U.S. Attorney Dismisses Charges Against Editor Glynn Wilson for Allegedly Entering Posted Area
By Glynn Wilson –
After considering public comments, mostly against the closing of one of the best little primitive campgrounds in the state and the country, the Talladega Alabama division of the U.S. Forest Service has made the decision to close the Lake Chinnabee Campground permanently.
Even though this decision was opposed by the Alabama Sierra Club, the Alabama Scenic River Trail non-profit group and others, Talladega District Ranger Gloria R. Nielsen recently announced the permanent closure anyway.
The Lake Chinnabee Reaction Area will reopen annually from sunrise to sunset daily from March 1 through November 30 each year, according to the press release announcing the campground’s closing.
The decision was made due to some flooding in the area and campground during a heavy rain event on May 18, 2013.
“(The) Lake Chinnabee Recreation Area is loved by many people because of its beauty, serenity, and peacefulness,” Nielsen said in the letter announcing the campground’s closing. “The Forest Service is responsible for trying to reduce high risks at developed recreation sites where we provide oversight and monitor public safety. Our goal is to provide the safest facility possible for Forest visitors. The only way to ensure public safety is to not allow overnight camping in a designated flash flood zone.”
By way of partially responding to some of the public comments suggesting alternatives to closing the campground, the Forest Service, a division of the U.S. Department of Agriculture, detailed what happened on May 18 and indicated why it rejected suggested alternatives.
The National Weather Service issued a flash flood warning at 3:15 a.m. that day. The first 911 call that visitors were located at Lake Chinnabee was received at 3:47 a.m.
“Unfortunately, the flash flood event was not predicted in advance by the National Weather Service or other meteorologists,” Nielsen said. “We do not have Forest Service employees patrolling after sunset; and if we were alerted of the flash flood event, it would take us a minimum of one hour or more to notify visitors.”
She also said there is no Internet or cell phone coverage at Lake Chinnabee, “which makes it a high risk area to visitors.”
She indicated it is unknown whether the use of portable, battery operated radios to access weather reports is a way to alert visitors, “but in this case it would have been little benefit.”
Flash Flood Area signs have been posted at Lake Chinnabee since 2010, she said, when it was determined the recreation area was in a flash flood zone. The federal Forest Service had issued a policy directive requiring all recreation areas within a flash flood zone to delineate floodplains.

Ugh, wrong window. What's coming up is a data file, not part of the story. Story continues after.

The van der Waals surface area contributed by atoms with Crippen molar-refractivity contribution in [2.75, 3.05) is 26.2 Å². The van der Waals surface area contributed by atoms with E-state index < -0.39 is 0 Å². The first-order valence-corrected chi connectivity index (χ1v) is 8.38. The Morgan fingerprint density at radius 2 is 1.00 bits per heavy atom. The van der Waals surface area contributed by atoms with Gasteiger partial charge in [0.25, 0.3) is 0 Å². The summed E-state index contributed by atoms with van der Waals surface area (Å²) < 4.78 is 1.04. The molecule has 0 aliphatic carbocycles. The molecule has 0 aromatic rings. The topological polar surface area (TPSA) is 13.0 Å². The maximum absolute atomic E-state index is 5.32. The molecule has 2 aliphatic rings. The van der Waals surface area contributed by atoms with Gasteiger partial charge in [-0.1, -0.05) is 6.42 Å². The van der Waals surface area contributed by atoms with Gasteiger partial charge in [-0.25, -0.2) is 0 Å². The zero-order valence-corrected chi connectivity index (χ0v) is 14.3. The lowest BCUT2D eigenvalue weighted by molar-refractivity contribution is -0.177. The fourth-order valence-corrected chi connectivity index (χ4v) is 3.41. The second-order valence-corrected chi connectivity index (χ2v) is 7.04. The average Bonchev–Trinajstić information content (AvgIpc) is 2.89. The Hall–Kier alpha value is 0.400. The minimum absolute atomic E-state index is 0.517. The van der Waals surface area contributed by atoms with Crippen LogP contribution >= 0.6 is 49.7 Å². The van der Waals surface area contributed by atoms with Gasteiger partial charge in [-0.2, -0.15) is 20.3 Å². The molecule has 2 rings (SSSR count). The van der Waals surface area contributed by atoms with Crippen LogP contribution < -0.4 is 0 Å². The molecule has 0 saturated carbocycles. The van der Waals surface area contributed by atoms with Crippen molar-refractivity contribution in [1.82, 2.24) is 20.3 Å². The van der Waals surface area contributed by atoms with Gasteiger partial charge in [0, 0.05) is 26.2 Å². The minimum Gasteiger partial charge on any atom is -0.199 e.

The government paid the URS Corporation to draft a floodplain delineation map, which was sent to the regional office in Atlanta, Georgia on May 29, 2013, just days after this flash flood event. The maps reflect the now known high water marks. (The map has still not been released to the public, nor has the cost of the study been released to the press).
In the public comments, Nielsen indicated, they received questions about the spillway and access road at Lake Chinnabee, and whether they could be modified to prevent flooding. In response, she said the dam is a solid concrete structure and spillway that allows water from the lake to flow over the top. She did not address whether it could be modified to enhance the release of water to the creek that drains the lake when it overflows.
She said the access road meets Forest Service standards and the American Association of State Highway and Transportation Officials standards for low volume roads, but she did not address whether the road could be raised by the boat launch to further prevent flooding.
More than 99.9 percent of the Talladega Ranger District, totaling about 115,000 acres, is open to public use at all times, she said, primarily via foot travel.
“Visitors may camp anywhere in the national forest outside developed recreation areas at any time, except during hunting season when they must stay in a designated hunter camp, camping area or get a camping permit from our office,” she said. “Visitors will still be able to hike, canoe, bird watch, fish, observe nature, have weddings, observe fall colors and wildflowers, visit Devil’s Den and any number of activities that they participate in while visiting the area. The only activity limited, which was allowed before, is overnight camping.”
Not long after announcing this decision, the U.S. Justice Department indicated it would dismiss a ticket citation against Locust Fork News-Journal Editor and Publisher Glynn Wilson for allegedly entering the posted area while it was closed. That decision along with a minor warning against future alleged violations was announced in a letter from U.S. Attorney Joyce White Vance and Assistant U.S. Attorney Chinelo Dike-Minor to Birmingham Attorney Justin K. Forester, who represented Wilson, on March 13.
We reported on this issue extensively back in November, with photos and video.
© 2014, Glynn Wilson. All rights reserved.